This it's self would most likely have been achieved by refreshing a HIDDEN IFRAME. I've seen something like this done in the past using IFRAMEs and the DOM, and guest what ?

    It worked. A hack none the less, but it worked

    With 'Javascript XMLHttpRequest', you now no longer need an IFRAME I supect. You are correct about it not mattering what markup language your using

    Hell, could be XML and an XSL stylesheet for all it matters

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    eschew sesquipedalians silver trophy sweatje's Avatar
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    I have done something similar to this I believe. Harry, you have seen my fake dialog boxes (div with js to allow for dragging and hiding). I have a "dialog" box with an iframe in it that when a user click a specific js link on the main page, it calls for a refresh of the iframe on the floating div.

    One other area I have made extensive use of js for generating html content is a "table-at-a-time" editing page with a 1-to-many relationship (bound list). If you have say 200 rows of data, and a bound list with say 50 options, you could have to output over 1000 <option> tags in total. I have significantly cut down the size of an html page by sending data for the options into a js array, and writing a js function that outputs the entire select/options combinations.

    Anyway...food for though.
    Jason Sweat ZCE - jsweat_php@yahoo.com
    Book: PHP Patterns
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    Detestable (adjective): software that isn't testable.

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    Have to say I've normally avoided iframes like the plague but what Jason does with divs + js is impressive.

    May be using direct HTTP request / response and serialization can lead to less hacking (would be interested to here your thoughts on the examples - the best simple example right now is probably the "roundtrip.php" script - you'll need to edit the two URL variables to point at the PHP "responders" correctly).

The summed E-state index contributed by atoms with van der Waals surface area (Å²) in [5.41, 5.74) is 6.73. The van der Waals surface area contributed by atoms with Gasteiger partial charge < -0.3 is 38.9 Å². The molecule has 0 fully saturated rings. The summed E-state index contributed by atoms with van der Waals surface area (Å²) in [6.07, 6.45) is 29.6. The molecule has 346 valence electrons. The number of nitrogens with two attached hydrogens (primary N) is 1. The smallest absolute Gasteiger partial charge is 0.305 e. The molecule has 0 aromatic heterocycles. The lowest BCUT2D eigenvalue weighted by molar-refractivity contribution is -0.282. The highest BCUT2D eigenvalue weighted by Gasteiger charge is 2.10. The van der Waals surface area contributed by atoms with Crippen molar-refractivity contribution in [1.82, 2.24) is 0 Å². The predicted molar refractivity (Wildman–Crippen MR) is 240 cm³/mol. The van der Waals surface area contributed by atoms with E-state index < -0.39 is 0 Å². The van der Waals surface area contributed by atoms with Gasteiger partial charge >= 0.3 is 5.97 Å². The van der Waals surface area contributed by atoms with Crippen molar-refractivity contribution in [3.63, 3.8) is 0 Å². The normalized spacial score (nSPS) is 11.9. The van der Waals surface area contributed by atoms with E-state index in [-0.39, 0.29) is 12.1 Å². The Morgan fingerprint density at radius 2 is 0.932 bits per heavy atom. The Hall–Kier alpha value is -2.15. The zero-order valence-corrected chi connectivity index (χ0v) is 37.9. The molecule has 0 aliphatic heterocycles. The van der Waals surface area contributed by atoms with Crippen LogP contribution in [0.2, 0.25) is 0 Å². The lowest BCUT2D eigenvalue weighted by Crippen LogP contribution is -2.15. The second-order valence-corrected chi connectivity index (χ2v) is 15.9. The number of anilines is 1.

I haven't got the point of generating the Javascript code for "networking" (just serialization so far) but the aim would be to generate a Javascript function getEmailList() which already knows exactly where to make an HTTP request to, what errors to handle etc. and simply hands you back the results as native Javascript variables, leaving you to focus on messing with DOM.

    One other interesting part of XMLHttpRequest is it supports asynchronous requests (although I haven't played with it yet) which means, in principle, you could have multiple "request threads" running in the background without forcing the user to wait until a response comes back.

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    eschew sesquipedalians silver trophy sweatje's Avatar
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    I think I remember seeing an architecture a couple of years back where the individual set up a java applet (i.e. real java, not js) to handle the db connection stuff, and then use js clientside to handle the presentation and forward requests to the applet.

    It seems like you rarely see java applets in use these days...